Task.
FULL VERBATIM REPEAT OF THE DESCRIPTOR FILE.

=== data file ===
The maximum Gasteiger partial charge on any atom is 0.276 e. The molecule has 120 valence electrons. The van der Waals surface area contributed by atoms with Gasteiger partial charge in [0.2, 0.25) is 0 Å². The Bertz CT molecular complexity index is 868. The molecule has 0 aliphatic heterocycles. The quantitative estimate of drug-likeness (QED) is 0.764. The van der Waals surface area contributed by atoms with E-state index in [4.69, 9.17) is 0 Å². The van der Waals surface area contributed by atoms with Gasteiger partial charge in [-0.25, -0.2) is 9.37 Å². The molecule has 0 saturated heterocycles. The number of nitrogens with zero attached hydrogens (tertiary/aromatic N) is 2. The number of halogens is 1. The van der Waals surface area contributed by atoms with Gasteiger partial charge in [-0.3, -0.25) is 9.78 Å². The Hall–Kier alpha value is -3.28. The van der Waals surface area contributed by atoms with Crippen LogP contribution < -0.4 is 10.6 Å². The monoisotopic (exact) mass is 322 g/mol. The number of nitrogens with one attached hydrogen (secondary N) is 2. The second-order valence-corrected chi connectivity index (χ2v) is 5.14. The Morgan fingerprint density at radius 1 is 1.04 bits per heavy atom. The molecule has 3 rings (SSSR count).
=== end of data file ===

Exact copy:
The maximum Gasteiger partial charge on any atom is 0.276 e. The molecule has 120 valence electrons. The van der Waals surface area contributed by atoms with Gasteiger partial charge in [0.2, 0.25) is 0 Å². The Bertz CT molecular complexity index is 868. The molecule has 0 aliphatic heterocycles. The quantitative estimate of drug-likeness (QED) is 0.764. The van der Waals surface area contributed by atoms with E-state index in [4.69, 9.17) is 0 Å². The van der Waals surface area contributed by atoms with Gasteiger partial charge in [-0.25, -0.2) is 9.37 Å². The molecule has 0 saturated heterocycles. The number of nitrogens with zero attached hydrogens (tertiary/aromatic N) is 2. The number of halogens is 1. The van der Waals surface area contributed by atoms with Gasteiger partial charge in [-0.3, -0.25) is 9.78 Å². The Hall–Kier alpha value is -3.28. The van der Waals surface area contributed by atoms with Crippen LogP contribution < -0.4 is 10.6 Å². The monoisotopic (exact) mass is 322 g/mol. The number of nitrogens with one attached hydrogen (secondary N) is 2. The second-order valence-corrected chi connectivity index (χ2v) is 5.14. The Morgan fingerprint density at radius 1 is 1.04 bits per heavy atom. The molecule has 3 rings (SSSR count).